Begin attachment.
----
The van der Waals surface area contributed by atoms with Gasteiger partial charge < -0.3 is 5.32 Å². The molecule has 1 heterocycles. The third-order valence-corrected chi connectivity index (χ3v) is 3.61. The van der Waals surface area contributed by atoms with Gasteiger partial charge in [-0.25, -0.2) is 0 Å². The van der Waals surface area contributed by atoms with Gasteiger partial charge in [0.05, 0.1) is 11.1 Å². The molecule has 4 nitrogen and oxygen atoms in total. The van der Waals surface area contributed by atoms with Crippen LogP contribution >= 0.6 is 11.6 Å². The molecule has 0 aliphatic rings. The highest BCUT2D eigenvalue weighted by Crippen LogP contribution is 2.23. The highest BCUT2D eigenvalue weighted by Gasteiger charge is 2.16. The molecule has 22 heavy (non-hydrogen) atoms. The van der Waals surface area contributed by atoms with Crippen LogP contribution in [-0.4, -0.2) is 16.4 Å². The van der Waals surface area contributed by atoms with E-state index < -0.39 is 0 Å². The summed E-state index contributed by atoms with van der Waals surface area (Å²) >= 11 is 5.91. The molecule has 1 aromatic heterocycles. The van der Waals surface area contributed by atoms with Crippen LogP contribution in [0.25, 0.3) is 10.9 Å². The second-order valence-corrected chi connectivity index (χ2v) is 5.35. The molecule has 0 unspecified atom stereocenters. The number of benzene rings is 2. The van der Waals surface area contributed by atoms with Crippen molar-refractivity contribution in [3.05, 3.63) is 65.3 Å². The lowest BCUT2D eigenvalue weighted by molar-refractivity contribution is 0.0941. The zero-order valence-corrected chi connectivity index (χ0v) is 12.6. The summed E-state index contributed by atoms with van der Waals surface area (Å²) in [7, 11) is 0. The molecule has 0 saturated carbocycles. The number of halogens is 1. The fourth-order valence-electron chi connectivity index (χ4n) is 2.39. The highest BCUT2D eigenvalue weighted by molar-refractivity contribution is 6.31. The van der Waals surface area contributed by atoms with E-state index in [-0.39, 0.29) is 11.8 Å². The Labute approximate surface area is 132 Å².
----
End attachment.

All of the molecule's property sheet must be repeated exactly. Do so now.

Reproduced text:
The van der Waals surface area contributed by atoms with Gasteiger partial charge < -0.3 is 5.32 Å². The molecule has 1 heterocycles. The third-order valence-corrected chi connectivity index (χ3v) is 3.61. The van der Waals surface area contributed by atoms with Gasteiger partial charge in [-0.25, -0.2) is 0 Å². The van der Waals surface area contributed by atoms with Gasteiger partial charge in [0.05, 0.1) is 11.1 Å². The molecule has 4 nitrogen and oxygen atoms in total. The van der Waals surface area contributed by atoms with Crippen LogP contribution >= 0.6 is 11.6 Å². The molecule has 0 aliphatic rings. The highest BCUT2D eigenvalue weighted by Crippen LogP contribution is 2.23. The highest BCUT2D eigenvalue weighted by Gasteiger charge is 2.16. The molecule has 22 heavy (non-hydrogen) atoms. The van der Waals surface area contributed by atoms with Crippen LogP contribution in [-0.4, -0.2) is 16.4 Å². The van der Waals surface area contributed by atoms with E-state index < -0.39 is 0 Å². The summed E-state index contributed by atoms with van der Waals surface area (Å²) >= 11 is 5.91. The molecule has 1 aromatic heterocycles. The van der Waals surface area contributed by atoms with Crippen LogP contribution in [0.25, 0.3) is 10.9 Å². The second-order valence-corrected chi connectivity index (χ2v) is 5.35. The molecule has 0 unspecified atom stereocenters. The number of benzene rings is 2. The van der Waals surface area contributed by atoms with Crippen molar-refractivity contribution in [3.05, 3.63) is 65.3 Å². The lowest BCUT2D eigenvalue weighted by molar-refractivity contribution is 0.0941. The zero-order valence-corrected chi connectivity index (χ0v) is 12.6. The summed E-state index contributed by atoms with van der Waals surface area (Å²) in [7, 11) is 0. The molecule has 0 saturated carbocycles. The number of halogens is 1. The fourth-order valence-electron chi connectivity index (χ4n) is 2.39. The highest BCUT2D eigenvalue weighted by molar-refractivity contribution is 6.31. The van der Waals surface area contributed by atoms with E-state index in [-0.39, 0.29) is 11.8 Å². The Labute approximate surface area is 132 Å².